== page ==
GM’s Attempt to Use Bankruptcy to Avoid Liability Fails

Good news for victims of GM’s deadly ignition switches in their fight to hold GM accountable. GM’s attempt to use a bankruptcy shield to avoid liability for deadly ignition switches was thwarted by the Second Circuit U. S. Court of Appeals. The court decided GM could not hide behind its bankruptcy sale and restructuring in 2009 for deadly defects it knew about as early as 2004. The Appeals Court ruling reverses a bankruptcy court judge ruling and opens up GM to additional litigation that could potentially cost GM billions of dollars from multiple deaths and injuries, and the decreased resale value of millions of vehicles caused by the deadly defect.

In February 2014, GM recalled 2.6 million vehicles to replace defective ignition switches that would move from the “on” to the “accessory” or “off” position, thereby turning off the engine, and disabling safety features including airbags, power brakes, and steering, while the vehicle was being driven. This caused at least 124 deaths and 275 injuries and affects millions more GM vehicles still on U. S. roadways. GM admitted it knew of the problem as early as 2004, yet failed to report the problem until 2014. GM could have corrected the defect with a part that cost less than $1.00 per vehicle.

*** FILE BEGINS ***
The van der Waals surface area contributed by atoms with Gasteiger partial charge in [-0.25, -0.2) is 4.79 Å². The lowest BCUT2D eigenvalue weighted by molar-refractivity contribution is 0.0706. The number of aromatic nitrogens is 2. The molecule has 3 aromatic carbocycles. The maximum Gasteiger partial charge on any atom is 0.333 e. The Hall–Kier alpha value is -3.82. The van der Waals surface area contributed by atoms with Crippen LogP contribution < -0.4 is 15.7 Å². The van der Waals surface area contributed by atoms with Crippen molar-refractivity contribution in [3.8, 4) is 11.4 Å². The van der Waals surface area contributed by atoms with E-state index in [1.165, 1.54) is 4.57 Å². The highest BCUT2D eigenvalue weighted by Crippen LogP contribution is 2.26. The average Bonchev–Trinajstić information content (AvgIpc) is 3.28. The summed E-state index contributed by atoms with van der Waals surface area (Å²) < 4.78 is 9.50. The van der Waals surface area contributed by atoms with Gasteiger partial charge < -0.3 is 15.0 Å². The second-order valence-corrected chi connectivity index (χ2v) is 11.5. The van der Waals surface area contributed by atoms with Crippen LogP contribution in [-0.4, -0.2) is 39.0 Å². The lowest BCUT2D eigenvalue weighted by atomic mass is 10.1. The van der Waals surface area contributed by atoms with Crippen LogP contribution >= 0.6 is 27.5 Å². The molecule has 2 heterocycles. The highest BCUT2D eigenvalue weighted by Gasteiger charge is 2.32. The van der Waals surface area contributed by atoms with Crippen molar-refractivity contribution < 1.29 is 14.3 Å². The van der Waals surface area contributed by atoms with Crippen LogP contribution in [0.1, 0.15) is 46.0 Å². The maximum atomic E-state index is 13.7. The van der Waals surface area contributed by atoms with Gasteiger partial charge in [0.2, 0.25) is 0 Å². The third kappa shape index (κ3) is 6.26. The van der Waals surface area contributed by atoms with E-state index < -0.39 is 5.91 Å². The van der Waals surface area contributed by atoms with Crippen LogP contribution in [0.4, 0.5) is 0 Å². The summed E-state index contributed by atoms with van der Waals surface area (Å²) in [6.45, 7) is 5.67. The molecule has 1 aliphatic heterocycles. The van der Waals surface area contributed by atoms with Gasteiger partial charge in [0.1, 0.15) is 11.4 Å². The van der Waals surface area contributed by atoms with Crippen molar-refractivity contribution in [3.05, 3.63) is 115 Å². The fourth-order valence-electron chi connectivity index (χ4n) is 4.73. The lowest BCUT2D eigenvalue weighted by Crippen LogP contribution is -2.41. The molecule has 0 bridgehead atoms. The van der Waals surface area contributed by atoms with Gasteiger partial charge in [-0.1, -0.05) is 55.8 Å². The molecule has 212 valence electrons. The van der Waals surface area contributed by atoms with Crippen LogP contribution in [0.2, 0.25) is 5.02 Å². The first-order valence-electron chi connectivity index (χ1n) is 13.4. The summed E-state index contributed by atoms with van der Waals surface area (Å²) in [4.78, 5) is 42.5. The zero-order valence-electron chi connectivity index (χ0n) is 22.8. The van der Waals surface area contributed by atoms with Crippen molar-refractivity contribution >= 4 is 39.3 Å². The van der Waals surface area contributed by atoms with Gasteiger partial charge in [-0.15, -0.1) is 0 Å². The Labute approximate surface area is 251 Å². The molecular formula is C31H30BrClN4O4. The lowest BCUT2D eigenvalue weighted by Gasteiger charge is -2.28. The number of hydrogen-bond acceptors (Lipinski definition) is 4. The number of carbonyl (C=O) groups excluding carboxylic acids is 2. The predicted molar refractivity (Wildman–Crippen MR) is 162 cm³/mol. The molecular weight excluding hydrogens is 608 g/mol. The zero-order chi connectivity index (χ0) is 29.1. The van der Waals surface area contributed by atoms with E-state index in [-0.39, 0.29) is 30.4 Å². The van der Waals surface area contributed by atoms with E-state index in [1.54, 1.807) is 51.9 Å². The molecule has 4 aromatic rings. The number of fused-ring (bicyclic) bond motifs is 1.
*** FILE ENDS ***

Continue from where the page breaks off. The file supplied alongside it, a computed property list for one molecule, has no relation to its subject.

In reversing the bankruptcy judge, the Appeals Court found GM denied consumers their due process rights by failing to disclose the deadly ignition switch defect it knew about as early as 2004 during the 2009 bankruptcy proceedings. The Court found GM had a duty to disclose the defect, that it failed to do so, and cannot now seek protection through the bankruptcy agreement because on its concealment of the deadly defect. The Appeals Court wrote GM “essentially asks that we reward debtors who conceal claims against potential creditors [and] we decline to do so.”

GM has already paid out nearly $600 million through a compensation fund for victims and has paid an additional $900 million to the U. S. Justice Department to settle criminal charges of wire fraud and conspiracy to conceal material facts involving the defective ignition switches.

GM’s concealment, failure to timely notify federal regulators, and refusal to timely recall millions of affected vehicles, has cost it a great deal, in terms of money and reputation. Hopefully, GM’s case serves as a wake-up call to all automakers that following the law, timely reporting known defects to federal regulators, and recalling defective vehicles is more a cost-effective business decision.